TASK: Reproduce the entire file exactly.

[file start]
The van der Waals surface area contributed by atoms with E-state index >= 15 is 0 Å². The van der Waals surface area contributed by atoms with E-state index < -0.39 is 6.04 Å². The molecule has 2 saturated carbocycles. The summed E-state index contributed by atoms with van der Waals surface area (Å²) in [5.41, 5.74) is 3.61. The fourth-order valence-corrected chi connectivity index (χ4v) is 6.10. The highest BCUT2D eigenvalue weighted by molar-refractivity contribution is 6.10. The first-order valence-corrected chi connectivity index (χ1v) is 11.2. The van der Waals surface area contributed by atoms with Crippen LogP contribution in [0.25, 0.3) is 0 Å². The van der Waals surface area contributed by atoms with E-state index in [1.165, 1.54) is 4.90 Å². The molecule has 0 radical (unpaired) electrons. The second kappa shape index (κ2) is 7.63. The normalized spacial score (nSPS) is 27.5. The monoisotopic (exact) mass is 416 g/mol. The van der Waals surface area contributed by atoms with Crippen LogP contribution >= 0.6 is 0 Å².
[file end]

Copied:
The van der Waals surface area contributed by atoms with E-state index >= 15 is 0 Å². The van der Waals surface area contributed by atoms with E-state index < -0.39 is 6.04 Å². The molecule has 2 saturated carbocycles. The summed E-state index contributed by atoms with van der Waals surface area (Å²) in [5.41, 5.74) is 3.61. The fourth-order valence-corrected chi connectivity index (χ4v) is 6.10. The highest BCUT2D eigenvalue weighted by molar-refractivity contribution is 6.10. The first-order valence-corrected chi connectivity index (χ1v) is 11.2. The van der Waals surface area contributed by atoms with Crippen LogP contribution in [0.25, 0.3) is 0 Å². The van der Waals surface area contributed by atoms with E-state index in [1.165, 1.54) is 4.90 Å². The molecule has 0 radical (unpaired) electrons. The second kappa shape index (κ2) is 7.63. The normalized spacial score (nSPS) is 27.5. The monoisotopic (exact) mass is 416 g/mol. The van der Waals surface area contributed by atoms with Crippen LogP contribution >= 0.6 is 0 Å².